B) Add 40 ml. of dimidium bromide-disulphine blue indicator stock solution, available from Gallard-Schlesinger Industries, Inc. of Carle Place, N.Y.
C) Add 40 ml. of 5N H2 SO4
D) Fill flask to the mark with distilled water and mix.
Preparation of the NaDDS solution to a 1 liter volumetric flask:
A) Weigh 0.1154 grams of NaDDS available from Aldrich Chemical Co. of Milwaukee, Wis. as sodium dodecyl sulfate (ultra pure).
B) Fill flask to mark with distilled water and mix to form a 0.0004N solution.
1. On an analytical balance, weigh approximately 0.5 grams of tissue. Record the sample weight to the nearest 0.1 mg.
2. Place the sample in a glass cylinder having a volume of about 150 milliliters which contains a star magnetic stirrer. Using a graduated cylinder, add 20 milliliters of methylene chloride.
3. In a fume hood, place the cylinder on a hot plate turned to low heat. Bring the solvent to a full boil while stirring and using a graduated cylinder, add 35 milliliters of dimidium bromide indicator solution.
4. While stirring at high speed, bring the methylene chloride to a full boil again. Turn off the heat, but continue to stir the sample. The QAC will complex with the indicator forming a blue colored compound in the methylene chloride layer.
5. Using a 10 ml. burette, titrate the sample with a solution of the anionic surfactant. This is done by adding an aliquot of titrant and rapidly stirring for 30 seconds. Turn off the stir plate, allow the layers to separate, and check the intensity of the blue color. If the color is dark blue add about 0.3 milliliters of titrant, rapidly stir for 30 seconds and turn off stirrer. Again check the intensity of the blue color. Repeat if necessary with another 0.3 milliliters When the blue color starts to become very faint, add the titrant dropwise between stirrings. The endpoint is the first sign of a slight pink color in the methylene chloride layer.
6. Record the volume of titrant used to the nearest 0.05 ml.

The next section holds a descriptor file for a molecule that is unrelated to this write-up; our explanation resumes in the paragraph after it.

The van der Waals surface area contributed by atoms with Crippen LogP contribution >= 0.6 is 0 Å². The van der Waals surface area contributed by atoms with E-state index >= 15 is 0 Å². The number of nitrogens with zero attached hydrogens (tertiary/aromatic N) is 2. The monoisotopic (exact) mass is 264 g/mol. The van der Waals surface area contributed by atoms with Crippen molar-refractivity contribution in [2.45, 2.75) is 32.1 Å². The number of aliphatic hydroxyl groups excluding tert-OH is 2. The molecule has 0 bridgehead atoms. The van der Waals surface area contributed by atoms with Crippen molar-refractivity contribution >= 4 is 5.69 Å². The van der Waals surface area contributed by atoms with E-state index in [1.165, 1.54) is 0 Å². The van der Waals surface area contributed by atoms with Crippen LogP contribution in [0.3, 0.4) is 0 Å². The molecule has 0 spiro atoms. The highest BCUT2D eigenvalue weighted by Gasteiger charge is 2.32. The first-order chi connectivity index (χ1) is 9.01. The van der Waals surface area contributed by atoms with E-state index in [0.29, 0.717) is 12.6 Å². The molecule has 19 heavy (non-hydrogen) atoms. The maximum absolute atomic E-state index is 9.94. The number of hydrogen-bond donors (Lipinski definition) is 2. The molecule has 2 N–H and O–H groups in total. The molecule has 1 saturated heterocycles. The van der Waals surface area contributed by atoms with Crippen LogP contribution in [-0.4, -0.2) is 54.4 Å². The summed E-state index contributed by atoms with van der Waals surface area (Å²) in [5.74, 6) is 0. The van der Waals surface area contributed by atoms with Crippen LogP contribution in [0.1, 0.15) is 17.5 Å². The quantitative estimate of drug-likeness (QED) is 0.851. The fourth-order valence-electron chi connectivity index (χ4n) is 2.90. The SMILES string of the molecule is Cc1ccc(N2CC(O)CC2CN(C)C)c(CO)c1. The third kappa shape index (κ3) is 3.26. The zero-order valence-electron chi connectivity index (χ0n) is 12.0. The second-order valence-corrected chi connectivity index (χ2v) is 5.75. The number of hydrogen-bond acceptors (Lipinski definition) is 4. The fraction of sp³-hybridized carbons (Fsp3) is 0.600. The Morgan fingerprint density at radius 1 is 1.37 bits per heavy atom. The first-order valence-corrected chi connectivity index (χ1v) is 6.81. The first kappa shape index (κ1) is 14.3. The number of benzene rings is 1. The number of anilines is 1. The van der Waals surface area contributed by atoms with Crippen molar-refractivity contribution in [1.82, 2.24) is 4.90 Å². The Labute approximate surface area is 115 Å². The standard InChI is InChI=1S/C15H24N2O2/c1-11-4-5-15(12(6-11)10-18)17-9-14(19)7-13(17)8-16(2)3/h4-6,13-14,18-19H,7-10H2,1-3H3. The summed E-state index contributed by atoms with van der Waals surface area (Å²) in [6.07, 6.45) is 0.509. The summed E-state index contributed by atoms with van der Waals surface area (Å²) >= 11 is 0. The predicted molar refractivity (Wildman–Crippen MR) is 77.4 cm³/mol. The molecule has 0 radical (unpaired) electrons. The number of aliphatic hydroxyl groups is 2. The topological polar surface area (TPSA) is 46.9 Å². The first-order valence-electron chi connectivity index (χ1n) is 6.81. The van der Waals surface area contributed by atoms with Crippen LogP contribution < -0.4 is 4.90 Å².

7. Calculate the amount of QAC in the product using the equation: ##EQU2##
Where X is a blank correction obtained by titrating a specimen without the QAC of the present invention. Y is the milligrams of QAC that 1.00 milliliters of NaDDS will titrate. (For example, Y=0.254 for one particularly preferred QAC, i.e. diestherdi(touch-hydrogenated)tallow dimethyl chloride.)
The density of tissue paper, as that term is used herein, is the average density calculated as the basis weight of that paper divided by the caliper, with the appropriate unit conversions incorporated therein. Caliper of the tissue paper, as used herein, is the thickness of the paper when subjected to a compressive load of 95 g/in2 (15.5 g/cm2).
Panel Softness of Tissue Papers
Ideally, prior to softness testing, the paper samples to be tested should be conditioned according to TAPPI Method #T402OM-88. Preferably, samples are preconditioned for 24 hours at 10 to 35% relative humidity and within a temperature range of 22 to 40° C. After this preconditioning step, samples should be conditioned for 24 hours at a relative humidity of 48 to 52% and within a temperature range of 22 to 24° C.
Ideally, the softness panel testing should take place within the confines of a constant temperature and humidity room. If this is not feasible, all samples, including the controls, should experience identical environmental exposure conditions.
Softness testing is performed as a paired comparison in a form similar to that described in "Manual on Sensory Testing Methods", ASTM Special Technical Publication 434, published by the American Society For Testing and Materials 1968 and is incorporated herein by reference. Softness is evaluated by subjective testing using what is referred to as a Paired Difference Test. The method employs a standard external to the test material itself. For tactile perceived softness two samples are presented such that the subject cannot see the samples, and the subject is required to choose one of them on the basis of tactile softness. The result of the test is reported in what is referred to as Panel Score Unit (PSU). With respect to softness testing to obtain the softness data reported herein in PSU, a number of softness panel tests are performed. In each test ten practiced softness judges are asked to rate the relative softness of three sets of paired samples. The pairs of samples are judged one pair at a time by each judge: one sample of each pair being designated X and the other Y. Briefly, each X sample is graded against its paired Y sample as follows:
1. a grade of plus one is given if X is judged to may be a little softer than Y, and a grade of minus one is given if Y is judged to may be a little softer than X;
2. a grade of plus two is given if X is judged to surely be a little softer than Y, and a grade of minus two is given if Y is judged to surely be a little softer than X;
3. a grade of plus three is given to X if it is judged to be a lot softer than Y, and a grade of minus three is given if Y is judged to be a lot softer than X; and, lastly:
4. a grade of plus four is given to X if it is judged to be a whole lot softer than Y, and a grade of minus 4 is given if Y is judged to be a whole lot softer than X.